14 " Skin Diseases.
18 Cures Rheumatism.
Complete Stock of
16 " Malaria.
20 " Whooping Cough
27 " Kidney Diseases,
SO " Urinary Diseases
77 " Colds and Grip.
Sold by Druggists, or Bent prepaid on
receipt of price, 25c, or 5 for $1.
Db. Humphbets' Homeopathic! Maotatj
or Diseases Mailed Feee.
Humphreys' Med. Co., Ill William St., H.I
Constantly on Hand. A fine
Hose, Lawn Sprinklers, &c,
To select from.
Rates for Complete Job of
Pipe Laying cheerfully furn
ished on application. Prompt tl
Service and all work guar- 0
0 -a -""'''"' 0
SEALED FHOFOSAL8, ADDRESSED TO
the undersigned Clerk, and marked on
the outside, "Proposals lor Water Works and
Electric Light Bonds." will be received at
the ofliee of said Clerk until la o'clock noon,
of July 23rd, A. D., lsiw, for the purchase of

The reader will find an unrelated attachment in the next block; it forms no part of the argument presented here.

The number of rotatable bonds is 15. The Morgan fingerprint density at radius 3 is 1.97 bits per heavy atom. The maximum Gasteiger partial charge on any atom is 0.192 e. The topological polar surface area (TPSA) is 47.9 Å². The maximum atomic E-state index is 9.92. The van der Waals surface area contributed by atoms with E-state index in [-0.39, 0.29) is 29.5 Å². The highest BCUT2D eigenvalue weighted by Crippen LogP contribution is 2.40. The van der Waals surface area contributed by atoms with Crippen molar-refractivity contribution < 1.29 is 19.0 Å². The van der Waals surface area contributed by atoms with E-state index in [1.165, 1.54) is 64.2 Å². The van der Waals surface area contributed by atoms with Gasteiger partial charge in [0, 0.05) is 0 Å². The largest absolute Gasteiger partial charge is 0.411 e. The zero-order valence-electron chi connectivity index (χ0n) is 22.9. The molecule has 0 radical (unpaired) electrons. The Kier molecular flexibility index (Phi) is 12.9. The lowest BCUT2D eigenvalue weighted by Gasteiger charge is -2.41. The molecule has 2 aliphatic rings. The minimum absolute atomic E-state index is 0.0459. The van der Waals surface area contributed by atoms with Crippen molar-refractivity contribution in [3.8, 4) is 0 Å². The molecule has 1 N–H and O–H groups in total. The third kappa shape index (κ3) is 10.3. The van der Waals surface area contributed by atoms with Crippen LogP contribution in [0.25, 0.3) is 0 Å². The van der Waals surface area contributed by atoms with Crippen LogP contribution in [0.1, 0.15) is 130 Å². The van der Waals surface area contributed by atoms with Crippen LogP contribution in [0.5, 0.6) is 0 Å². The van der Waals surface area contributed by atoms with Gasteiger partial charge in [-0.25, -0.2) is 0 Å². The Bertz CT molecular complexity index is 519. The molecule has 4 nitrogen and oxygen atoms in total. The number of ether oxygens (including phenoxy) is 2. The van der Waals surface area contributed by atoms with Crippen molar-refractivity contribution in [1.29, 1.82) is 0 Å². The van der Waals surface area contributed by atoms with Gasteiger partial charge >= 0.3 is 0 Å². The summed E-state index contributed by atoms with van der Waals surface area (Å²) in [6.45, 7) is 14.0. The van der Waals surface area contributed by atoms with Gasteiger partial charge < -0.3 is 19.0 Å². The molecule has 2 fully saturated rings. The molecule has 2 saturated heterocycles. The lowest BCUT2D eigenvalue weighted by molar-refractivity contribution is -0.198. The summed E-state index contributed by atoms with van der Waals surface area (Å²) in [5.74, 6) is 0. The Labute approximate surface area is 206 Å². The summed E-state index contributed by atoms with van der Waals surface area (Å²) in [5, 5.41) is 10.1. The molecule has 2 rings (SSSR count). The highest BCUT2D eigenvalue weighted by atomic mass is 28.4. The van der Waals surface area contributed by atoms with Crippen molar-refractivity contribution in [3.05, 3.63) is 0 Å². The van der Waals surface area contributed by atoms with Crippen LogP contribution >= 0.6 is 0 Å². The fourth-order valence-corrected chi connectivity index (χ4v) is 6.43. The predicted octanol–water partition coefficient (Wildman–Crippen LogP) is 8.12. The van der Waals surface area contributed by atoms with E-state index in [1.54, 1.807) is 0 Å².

Twelve Thousand (112.000) Dollars of Bonds
to be issued by the village of Napoleon.
Henry County. Ohio, for the purpose of ex
tending and enlarging the Water Works and
Electric Light Works of said village to more
eiTlclentlyisupply said village and its inhabi
tants with water and light
hsnid Bonds will bo issued In denomina
tions of Five Hundred 1600) Dollars each
and will be dated July 1st, 11-96, and will be
payable in ten years from the date thereol.
rno lsonus win near interest at tne rate or
Five Per Centum ner annum, navable semi
annually by coupons, both principal and in
terest uemg payame at tne village Treasur
er's office in said village of Napoleon, Ohio.
rno person or persons purchasing saia
bonds shall furnish the blank forms tor the.
same with coupons attached subject to the.
approval of the Counciliof mid village ami
witnour any cnarge tnerelor.
Each proposal miif-t be accompanied by o.
New York Draft in thesum of 'IhreoHund-
red Dollars, payable to the order of the Vil
lage Treasurer of the Village of Napoleon..
Ohio, as a guaranty, that if the tiid is accept
e l, a contract will be entered into in accord
ance therewith and fully consuinatod by said.